“All work and no play makes Jack a dull boy.” This saying is almost 400 years old and still rings true today. For adults and children alike, there’s no better way to release stress and boredom than through playing games. It may even decrease your chances of burn-out and depression.
Playing improves your mental wellbeing
Working relentlessly can cause tension and stress to build up in the body. When you’re at work, your mind is focused on serious business. That’s fine for a while, but your brain needs a healthy balance if you want to avoid burn-out and depression.
That’s where playing comes in. When you play a game – whether it’s a board, card or video game – your body releases endorphins. These natural feel-good chemicals combat stress and make you feel happy. You’ll instantly feel more productive and in the long run, you may be less likely to burn out.
A study on the effect of casual gaming showed that playing for as little as 20 minutes can improve the player’s mood and reduce stress. It’s one of the main reasons why so many people turn to games to unwind after a long day. According to an online survey by RealNetworks, Inc., 53 % of people play games to release stress.
The pitfall of perfectionism
Board game designer Rob Sparks (Board Game Bud) has had a number of burn-outs throughout his life: “As a creator and a bit of a perfectionist, my main challenge with mental health is burn-out. And I think a lot of people can relate to keeping a lot of pressure on themselves. Since recovering from these burn-outs I take my mental health seriously and I try to slow down when I see the early warning signs.”
A game a day can keep the doctor away
Lower stress levels, more endorphins and productivity and a lower chance of burn-out and depression: as health benefits go, that’s impressive. But there is more. Playing games helps us stay young and energetic, improves memory functions and stimulates the production of BDNF, a protein that supports the growth of brain cells.
You’ve heard people say that “laughter is the best medicine” and in a way, that’s true. A fun game with friends will make you giggle or even howl with laughter, bringing along more health benefits. Laughing has been known to decrease inflammation and improve vascular health. “It makes your blood pressure go down because you release dopamine,” explains Dr Bowen White, physician and founding member of the National Institute for Play.
Games have a strong social component as well. They help you connect with others, says Seb Van Deun, owner of Belgian game store and café De Kolonisten. Three evenings a week, board game enthusiast come together at his shop to discover new games and rediscover favourites. “When you meet up with people to play a game, it forces you to really spend quality time together. Through games, we strengthen our bonds with friends, family and coworkers. Ultimately, games are all about having a good time with good people.”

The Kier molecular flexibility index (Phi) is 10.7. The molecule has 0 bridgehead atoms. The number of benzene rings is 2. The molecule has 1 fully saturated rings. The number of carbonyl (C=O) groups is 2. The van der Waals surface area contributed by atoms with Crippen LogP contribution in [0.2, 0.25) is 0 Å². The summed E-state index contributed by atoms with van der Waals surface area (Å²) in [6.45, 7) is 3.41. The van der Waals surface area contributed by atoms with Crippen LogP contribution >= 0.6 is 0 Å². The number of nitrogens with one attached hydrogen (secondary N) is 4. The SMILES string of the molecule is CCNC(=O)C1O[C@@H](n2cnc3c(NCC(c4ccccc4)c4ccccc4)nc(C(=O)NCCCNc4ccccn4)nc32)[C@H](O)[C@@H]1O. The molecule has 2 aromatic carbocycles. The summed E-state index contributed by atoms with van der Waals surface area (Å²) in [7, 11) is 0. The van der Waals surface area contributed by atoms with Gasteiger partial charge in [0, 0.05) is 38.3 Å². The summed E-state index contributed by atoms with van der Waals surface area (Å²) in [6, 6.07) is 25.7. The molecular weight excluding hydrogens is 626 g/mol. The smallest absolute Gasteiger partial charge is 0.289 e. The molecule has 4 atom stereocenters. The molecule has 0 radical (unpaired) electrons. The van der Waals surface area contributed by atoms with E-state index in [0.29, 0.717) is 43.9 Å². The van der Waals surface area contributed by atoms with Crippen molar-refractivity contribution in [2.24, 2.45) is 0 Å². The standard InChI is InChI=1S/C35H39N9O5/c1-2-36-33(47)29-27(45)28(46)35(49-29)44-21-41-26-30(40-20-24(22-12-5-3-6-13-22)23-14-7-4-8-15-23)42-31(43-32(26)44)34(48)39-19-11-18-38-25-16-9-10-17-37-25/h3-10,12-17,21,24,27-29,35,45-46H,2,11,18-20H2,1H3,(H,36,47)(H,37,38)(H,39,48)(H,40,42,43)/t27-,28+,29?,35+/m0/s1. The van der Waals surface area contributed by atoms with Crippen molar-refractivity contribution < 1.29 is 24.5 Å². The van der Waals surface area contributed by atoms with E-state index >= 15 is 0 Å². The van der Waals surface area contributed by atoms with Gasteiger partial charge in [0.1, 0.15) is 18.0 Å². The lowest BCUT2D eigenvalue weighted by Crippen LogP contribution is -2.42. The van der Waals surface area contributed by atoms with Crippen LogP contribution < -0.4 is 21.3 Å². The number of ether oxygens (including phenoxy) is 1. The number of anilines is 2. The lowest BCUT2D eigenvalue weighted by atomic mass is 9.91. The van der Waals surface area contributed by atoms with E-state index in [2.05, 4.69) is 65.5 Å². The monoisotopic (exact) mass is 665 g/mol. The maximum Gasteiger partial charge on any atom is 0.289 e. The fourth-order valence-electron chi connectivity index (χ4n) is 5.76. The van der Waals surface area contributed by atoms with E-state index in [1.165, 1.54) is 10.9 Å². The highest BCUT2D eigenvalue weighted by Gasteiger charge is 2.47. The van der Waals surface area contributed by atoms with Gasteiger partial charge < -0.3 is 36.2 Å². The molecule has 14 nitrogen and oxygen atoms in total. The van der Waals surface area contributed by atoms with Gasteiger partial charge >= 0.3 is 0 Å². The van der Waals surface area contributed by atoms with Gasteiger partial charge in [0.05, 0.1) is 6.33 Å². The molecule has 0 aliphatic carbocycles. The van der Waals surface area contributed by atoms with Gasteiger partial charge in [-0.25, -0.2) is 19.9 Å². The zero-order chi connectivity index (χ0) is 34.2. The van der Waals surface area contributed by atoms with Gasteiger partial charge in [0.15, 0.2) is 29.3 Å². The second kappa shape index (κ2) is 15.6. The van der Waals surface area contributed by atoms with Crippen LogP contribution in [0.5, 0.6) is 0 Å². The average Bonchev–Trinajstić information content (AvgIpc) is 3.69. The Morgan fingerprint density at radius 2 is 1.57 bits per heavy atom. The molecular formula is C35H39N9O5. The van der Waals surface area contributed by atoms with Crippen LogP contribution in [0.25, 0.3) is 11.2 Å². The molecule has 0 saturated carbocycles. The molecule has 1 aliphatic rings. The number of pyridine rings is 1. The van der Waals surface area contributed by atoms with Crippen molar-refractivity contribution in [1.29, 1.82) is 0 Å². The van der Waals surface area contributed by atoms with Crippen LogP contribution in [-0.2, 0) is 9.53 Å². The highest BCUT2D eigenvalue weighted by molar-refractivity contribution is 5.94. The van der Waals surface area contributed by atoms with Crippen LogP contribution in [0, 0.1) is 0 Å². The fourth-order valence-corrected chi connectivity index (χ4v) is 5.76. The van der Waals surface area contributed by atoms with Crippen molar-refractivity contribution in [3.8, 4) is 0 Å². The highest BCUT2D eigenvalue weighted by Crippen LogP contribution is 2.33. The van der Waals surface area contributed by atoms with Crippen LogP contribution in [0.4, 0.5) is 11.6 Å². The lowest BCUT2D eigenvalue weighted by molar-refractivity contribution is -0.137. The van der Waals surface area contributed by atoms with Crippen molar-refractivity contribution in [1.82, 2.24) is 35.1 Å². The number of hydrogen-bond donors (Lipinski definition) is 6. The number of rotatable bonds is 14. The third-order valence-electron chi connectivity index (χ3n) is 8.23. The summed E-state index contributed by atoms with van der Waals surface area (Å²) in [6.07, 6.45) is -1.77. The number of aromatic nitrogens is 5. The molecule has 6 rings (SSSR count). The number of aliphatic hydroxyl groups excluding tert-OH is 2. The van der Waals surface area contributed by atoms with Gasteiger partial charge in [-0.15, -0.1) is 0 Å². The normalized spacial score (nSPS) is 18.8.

Playtime at work: do or don’t?
Do you and your coworkers sometimes take a break by cracking open a new board game? Maybe your workmates are more into crossword puzzles or basketball. No matter your game of choice, having a play culture at work definitely has advantages for employees and employers alike.
Playing together is an excellent form of casual teambuilding. You get to know your colleagues on a more personal level and that will help you understand each other on the job. What’s more, playing a game is also a great way to put your creative cap on and rearrange your thoughts. Time spent playing at work isn’t lost: you’ll make up for your playtime in increased productivity.
45 minutes of work, 15 minutes of play
Creative consultant, card magician and writer Deej Johnson has some best practices on when to take a break from work: “Broadly speaking, every 35 to 45 minutes needs to be followed by around 15 minutes of relaxation. Or at least a break from that intense concentration. Some people say they work best under pressure. But to them I say: ‘Sod off’. (laughs) It’s very stressful and unhealthy to go through these continual peaks of tension.”
“After about 45 minutes of work, you get messages from your body. You need a glass of water, you need to go the bathroom, you find yourself standing up, stretching your back and legs. It’s your body saying: ‘I’ve had enough, take a break …’ It’s tempting to say: ‘I’m nearly finished. I’ll take a break when I’m done’. Well, don’t! You will end up far more productive as a result of taking those 15-minute breaks, because you won’t need to overcome the stress as well as face the work.”
Matt Leacock is an American board game designer and creator of the popular game ‘Pandemic’. According to him, games have the power to connect people. As he wrote in The New York Times: “Board games have comparatively low stakes, but I’ve learned they have much to teach us: we all need to play to our strengths, balance short-term threats against long-term goals and make sacrifices for the common good. If we can communicate, coordinate and cooperate effectively we might better overcome this relentless opponent.”
If your breakroom isn’t stacked with board games yet, don’t despair. Just start small and bring a deck of cards or a sudoku to work on Monday. Before you know it, you’ll be having the best and most energizing lunch break of your life.
Do you want to find out more about the benefits of play? Also read:
Playing together is…